Derek Dietrich has done a lot of damage against the Pittsburgh Pirates this season, hitting seven home runs in nine games against them. He drilled three homers to right field during the Reds’ 11-6 victory on Tuesday at Great American Ball Park.
The celebrations after the home runs, including standing in the batter’s box for a few seconds to watch homers, upset Pirates broadcaster John Wehner. Appearing on Pittsburgh’s 93.7 The Fan Morning Show before Tuesday’s game, Wehner ripped Dietrich for admiring his home run during Game 2 of Monday’s doubleheader and taking a slow trot around the bases.
“I can’t stand him,” Wehner said on the radio show. “I just don’t see why – I don’t understand why you have to do that. It’s different if you’re a Hall of Fame player, you’re a 60-homer guy, you’re an established guy. Nobody ever heard of him before this year.
“I heard of him because of his grandfather (Steve Demeter) who used to be a minor league coach for the Pirates. He was the nicest, sweetest guy in the world. He’s rolling in his grave every time this guy hits a home run. He’s embarrassed of his grandson.”
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Cincinnati Reds left fielder Derek Dietrich (22) celebrates after hitting a home run in the seventh inning of the MLB National League game between Cincinnati Reds and Pittsburgh Pirates at Great American Ball Park in Cincinnati on Monday, May 27, 2019. (Photo: Albert Cesare / The Enquirer)
Did Wehner think Dietrich was showing up pitchers when he watched home runs?
“It’s just being arrogant,” Wehner said on the radio show. “I don’t get it. I don’t get why you do that. It doesn’t make any sense to me.”
Dietrich hit two home runs that bounced into the Allegheny River when the Reds played in Pittsburgh on April 7. In the at-bat following his first home run, Pirates starter Chris Archer threw a pitch behind Dietrich’s butt. The pitch sparked a benches-clearing incident and led to five ejections. Archer received a five-game suspension.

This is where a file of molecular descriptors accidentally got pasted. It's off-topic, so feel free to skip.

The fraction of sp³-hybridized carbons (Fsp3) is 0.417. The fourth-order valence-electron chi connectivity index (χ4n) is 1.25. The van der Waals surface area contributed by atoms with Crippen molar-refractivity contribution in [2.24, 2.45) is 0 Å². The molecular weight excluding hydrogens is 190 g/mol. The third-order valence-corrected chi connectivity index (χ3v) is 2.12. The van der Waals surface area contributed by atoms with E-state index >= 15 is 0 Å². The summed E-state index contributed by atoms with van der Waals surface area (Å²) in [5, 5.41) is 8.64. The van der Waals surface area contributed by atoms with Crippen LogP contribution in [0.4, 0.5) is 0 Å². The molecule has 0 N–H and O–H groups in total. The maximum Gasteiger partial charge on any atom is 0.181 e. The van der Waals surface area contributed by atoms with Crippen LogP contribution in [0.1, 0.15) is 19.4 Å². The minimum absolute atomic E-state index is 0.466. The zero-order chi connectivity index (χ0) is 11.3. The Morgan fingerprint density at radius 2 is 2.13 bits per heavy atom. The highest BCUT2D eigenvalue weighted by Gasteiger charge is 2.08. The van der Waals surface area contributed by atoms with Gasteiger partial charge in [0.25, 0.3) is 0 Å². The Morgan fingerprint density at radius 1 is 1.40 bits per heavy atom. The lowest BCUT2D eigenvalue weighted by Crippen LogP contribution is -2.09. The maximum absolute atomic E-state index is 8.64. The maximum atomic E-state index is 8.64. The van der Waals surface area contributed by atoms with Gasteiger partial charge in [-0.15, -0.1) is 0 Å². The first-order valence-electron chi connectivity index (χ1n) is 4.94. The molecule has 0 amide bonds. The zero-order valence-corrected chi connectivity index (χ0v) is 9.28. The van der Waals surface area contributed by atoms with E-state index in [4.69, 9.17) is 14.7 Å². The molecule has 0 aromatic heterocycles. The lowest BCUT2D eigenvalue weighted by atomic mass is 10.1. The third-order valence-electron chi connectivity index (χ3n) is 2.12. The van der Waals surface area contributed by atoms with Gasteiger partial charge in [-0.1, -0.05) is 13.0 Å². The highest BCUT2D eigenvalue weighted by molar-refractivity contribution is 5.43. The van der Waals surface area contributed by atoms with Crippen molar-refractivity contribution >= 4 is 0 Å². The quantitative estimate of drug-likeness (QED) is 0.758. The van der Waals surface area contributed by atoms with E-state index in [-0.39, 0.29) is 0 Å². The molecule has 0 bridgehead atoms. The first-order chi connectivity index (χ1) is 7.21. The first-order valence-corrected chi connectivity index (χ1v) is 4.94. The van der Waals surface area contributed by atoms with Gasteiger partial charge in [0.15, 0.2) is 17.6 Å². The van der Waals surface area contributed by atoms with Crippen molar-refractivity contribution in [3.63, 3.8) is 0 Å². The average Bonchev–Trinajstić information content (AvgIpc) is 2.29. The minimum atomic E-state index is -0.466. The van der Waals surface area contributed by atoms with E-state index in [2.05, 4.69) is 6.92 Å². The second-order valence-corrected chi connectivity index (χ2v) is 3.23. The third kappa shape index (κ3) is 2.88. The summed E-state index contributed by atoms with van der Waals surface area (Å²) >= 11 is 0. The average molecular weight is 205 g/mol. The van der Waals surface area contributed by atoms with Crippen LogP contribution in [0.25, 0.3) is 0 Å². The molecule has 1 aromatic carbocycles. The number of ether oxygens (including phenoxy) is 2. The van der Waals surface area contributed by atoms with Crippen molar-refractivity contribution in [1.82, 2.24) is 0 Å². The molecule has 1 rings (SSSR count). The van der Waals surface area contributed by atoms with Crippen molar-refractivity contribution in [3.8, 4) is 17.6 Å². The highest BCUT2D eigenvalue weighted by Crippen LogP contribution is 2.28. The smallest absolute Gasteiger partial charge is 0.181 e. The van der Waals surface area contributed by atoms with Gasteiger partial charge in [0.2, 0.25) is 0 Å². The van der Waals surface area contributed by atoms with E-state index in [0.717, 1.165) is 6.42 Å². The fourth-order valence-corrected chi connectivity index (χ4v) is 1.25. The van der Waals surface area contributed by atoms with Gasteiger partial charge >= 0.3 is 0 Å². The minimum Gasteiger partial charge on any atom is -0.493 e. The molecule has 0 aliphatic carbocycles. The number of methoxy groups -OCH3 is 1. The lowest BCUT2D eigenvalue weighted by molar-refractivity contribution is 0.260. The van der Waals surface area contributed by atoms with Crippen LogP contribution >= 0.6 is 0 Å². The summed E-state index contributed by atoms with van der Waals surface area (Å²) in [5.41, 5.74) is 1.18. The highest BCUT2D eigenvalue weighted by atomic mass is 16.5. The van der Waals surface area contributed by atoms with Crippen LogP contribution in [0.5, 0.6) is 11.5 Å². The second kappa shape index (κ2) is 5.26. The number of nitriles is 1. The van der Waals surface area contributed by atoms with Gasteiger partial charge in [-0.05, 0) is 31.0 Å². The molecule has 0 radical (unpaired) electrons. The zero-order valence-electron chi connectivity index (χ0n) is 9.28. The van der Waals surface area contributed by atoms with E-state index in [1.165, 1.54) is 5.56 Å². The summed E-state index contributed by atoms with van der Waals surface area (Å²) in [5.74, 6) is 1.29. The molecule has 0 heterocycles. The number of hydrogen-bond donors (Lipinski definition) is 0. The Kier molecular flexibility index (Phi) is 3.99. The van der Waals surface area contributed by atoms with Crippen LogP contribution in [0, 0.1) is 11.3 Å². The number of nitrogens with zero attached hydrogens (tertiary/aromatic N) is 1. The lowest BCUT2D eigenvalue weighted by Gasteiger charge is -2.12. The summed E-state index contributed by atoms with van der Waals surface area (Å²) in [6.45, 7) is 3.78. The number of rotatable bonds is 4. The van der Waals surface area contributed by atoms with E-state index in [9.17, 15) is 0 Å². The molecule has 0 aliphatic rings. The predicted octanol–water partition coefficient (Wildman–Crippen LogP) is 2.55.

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On Monday, Dietrich crushed a solo home run that bounced to the top row in the right-field seats. He immediately dropped his bat and watched his home run from the batter’s box for a few seconds.
"I’m going to keep playing the way I play," Dietrich said Monday night. "I think everyone should play the way they play. I’ve got no problems with it. … I’m just coming to play ball and hit the ball hard. We’re having fun and trying to win. This is baseball.”
Fox Sports Ohio broadcasters Thom Brennaman and Jeff Brantley discussed Wehner’s comments from the radio show during Wednesday’s broadcast.
“John Wehner, former Pirate player, nice guy, good guy. Always enjoy talking to him, really good guy, but really got personal saying Dietrich’s grandfather would be ashamed of the way his grandson stands there and watches home runs,” Brennaman said. “And that he’s rolling over or turning over in his grave. Those were the quotes from a local radio show (Tuesday).”
Brantley added: “Well, the game evolves in different ways. I can remember a good friend of mine, Buck Showalter, made the comment about Ken Griffey Jr. when he had his hat backward. As you get older and you look back, you want the youngsters to play the way that you did. Every young kid whether they’re 12 or 25 or 30, they want to make their own mark. Our game has changed. It really has. We’re the older ones. We’re the ones that have to adapt to the change that’s on the field. It’s not just Derek Dietrich. It’s pitchers, it’s position players, it’s other batters on other ballclubs. The issue at hand is do the fans love watching what they see on the field? I think Reds fans love to watch what they’re seeing with Derek Dietrich and really fans in baseball, in general, they like to see the swagger and they like to see the action.”
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